Find something that can become your journal. You can use a notebook, legal pad, blank book, word processor, journaling application like Red Notebook, or you can also buy journals with locks at Staples or whatever you like for your journal. Just make sure that it contains blank pages you can write on, and that the pages are bound up so they won't scatter and get lost.
Find a writing tool. If you chose to use a word processor in Step 1, you can skip this step. If you're using an actual book, locate a pen you like. (You can use pencil to write in your journal, but it will fade dramatically over time.) Some journal-keepers have a particular brand of pens that they prefer, or they favor a certain style (such as gel pen over ballpoint). Either way, your writing implement should feel comfortable in your hand and help you write at a pace you enjoy.
Set up a routine. You might want to bring your journal with you wherever you go, so that you can write down your thoughts as they strike you. You could choose a particular time each day to sit down and clear your head. Whatever you decide, make it a habit. Journaling as part of a routine will make you more likely to stick with it.
Choose a setting that's conducive to writing. Place yourself in an environment that makes you feel calm and want to write , whether it's the privacy of your own room or a busy coffee shop. If you're not sure where you like to write, try out a few different locations at different times during the day.
Date your entry. This may seem a real drag, but this is the only real rule when it comes to keeping a journal. You’ll be amazed just how useful having each entry dated can be.
- Try to see your journal as "thinking on paper." Your thoughts don't need to be perfectly constructed or written with the right grammar and punctuation. Instead, try to think of your journal as a space where you can write out and organize your thoughts and feelings.
- Don't feel self-conscious. Unless you're planning on showing your journal to someone else, remember that it's just for your eyes and don't worry about what other people think. Feeling free to express yourself is a vital part of keeping a meaningful journal.
Be creative. Try incorporating different styles of writing into your journal, such as lists, poems, screenplays or stream-of-consciousness writing. You could also include artwork such as sketches, drawings and collages.
Know when to stop. You might stop writing as soon as you feel like you've exhausted your thoughts, or after you've reached a certain page limit. Whatever you choose, stop before you feel completely drained - remember, you want to have enough energy to come back to your journal and write again.
Reread what you’ve written, if you can. Either read it directly after making the entry or set aside a time to read your past entries. You can potentially gain a lot of insight from going over your journal.
Keep writing. The more dedicated you are to your journal, the more valuable it becomes. Find ways to make journalism a habit, and keep doing it.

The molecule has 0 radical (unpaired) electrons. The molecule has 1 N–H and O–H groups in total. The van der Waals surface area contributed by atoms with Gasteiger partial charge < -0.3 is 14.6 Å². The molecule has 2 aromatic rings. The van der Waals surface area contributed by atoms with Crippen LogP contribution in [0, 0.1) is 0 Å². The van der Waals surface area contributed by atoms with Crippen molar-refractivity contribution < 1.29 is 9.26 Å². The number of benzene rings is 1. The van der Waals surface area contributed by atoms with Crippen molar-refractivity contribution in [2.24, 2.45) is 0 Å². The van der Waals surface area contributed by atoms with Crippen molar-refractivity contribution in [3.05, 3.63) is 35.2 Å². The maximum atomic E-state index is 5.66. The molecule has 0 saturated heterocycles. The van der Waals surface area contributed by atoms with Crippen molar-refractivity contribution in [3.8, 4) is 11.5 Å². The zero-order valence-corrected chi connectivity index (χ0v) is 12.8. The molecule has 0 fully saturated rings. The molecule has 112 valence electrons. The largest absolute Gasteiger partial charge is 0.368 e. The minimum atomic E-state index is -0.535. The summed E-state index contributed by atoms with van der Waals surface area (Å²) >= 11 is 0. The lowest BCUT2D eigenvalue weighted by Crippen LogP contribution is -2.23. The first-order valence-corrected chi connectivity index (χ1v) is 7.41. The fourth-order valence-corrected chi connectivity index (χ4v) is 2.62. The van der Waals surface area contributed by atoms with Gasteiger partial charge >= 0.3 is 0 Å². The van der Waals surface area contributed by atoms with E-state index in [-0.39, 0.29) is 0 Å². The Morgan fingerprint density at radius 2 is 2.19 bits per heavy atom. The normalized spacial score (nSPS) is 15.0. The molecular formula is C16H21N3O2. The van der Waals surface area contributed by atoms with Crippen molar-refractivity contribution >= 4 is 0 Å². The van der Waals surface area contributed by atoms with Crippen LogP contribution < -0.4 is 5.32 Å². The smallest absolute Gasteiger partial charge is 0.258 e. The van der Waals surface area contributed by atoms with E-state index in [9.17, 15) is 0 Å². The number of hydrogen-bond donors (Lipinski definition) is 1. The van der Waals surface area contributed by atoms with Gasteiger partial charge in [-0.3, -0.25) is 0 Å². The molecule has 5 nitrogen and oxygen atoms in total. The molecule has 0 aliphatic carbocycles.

Simply put: no.
APA's Publication Manual (2010) indicates that, in the body of your paper, you should use italics for the titles of:
- periodicals (journals, magazines, newspapers)
- TV shows
- Microfilm publications
Beyond APA's specific examples, know that certain types of titles are almost always written in italics.
Use italics in a word-processed document for the types of titles you'd underline if you were writing by hand. A general rule of thumb is that within the text of a paper, italicize the title of complete works but put quotation marks around titles of parts within a complete work.
The table below isn't comprehensive, but it's a good starting point
|Titles in Italics||Titles Placed in "Quotation Marks"|
|Title of a periodical (magazine, journal, newspaper)||Title of article in a periodical|
|Title of a book||Title of a chapter in a book|
|Title of a movie or play||Name of an act or scene in a movie or a play|
|Title of a television or radio series||Title of an episode within a tv or radio series|
|Title of a musical album or CD||Title of a song|
|Title of a long poem||Title of a short poem|
|Names of operas or long musical composition|
|Names of paintings and sculptures|
Title of a short story
On an APA-style reference page, the rules for titles are a little different. In short, a title you would italicize within the body of a paper will also be italicized on a reference page. However, a title you'd place in quotation marks within the body of the paper (such as the title of an article within a journal) will be written in normal lettering and will not be in quotation marks.
Here are some examples:
Smith (2001) research is fully described in the Journal of Higher Education.
Smith's (2001) article "College Admissions See Increase" was published in the Journal of Higher Education after his pivotal study on the admissions process.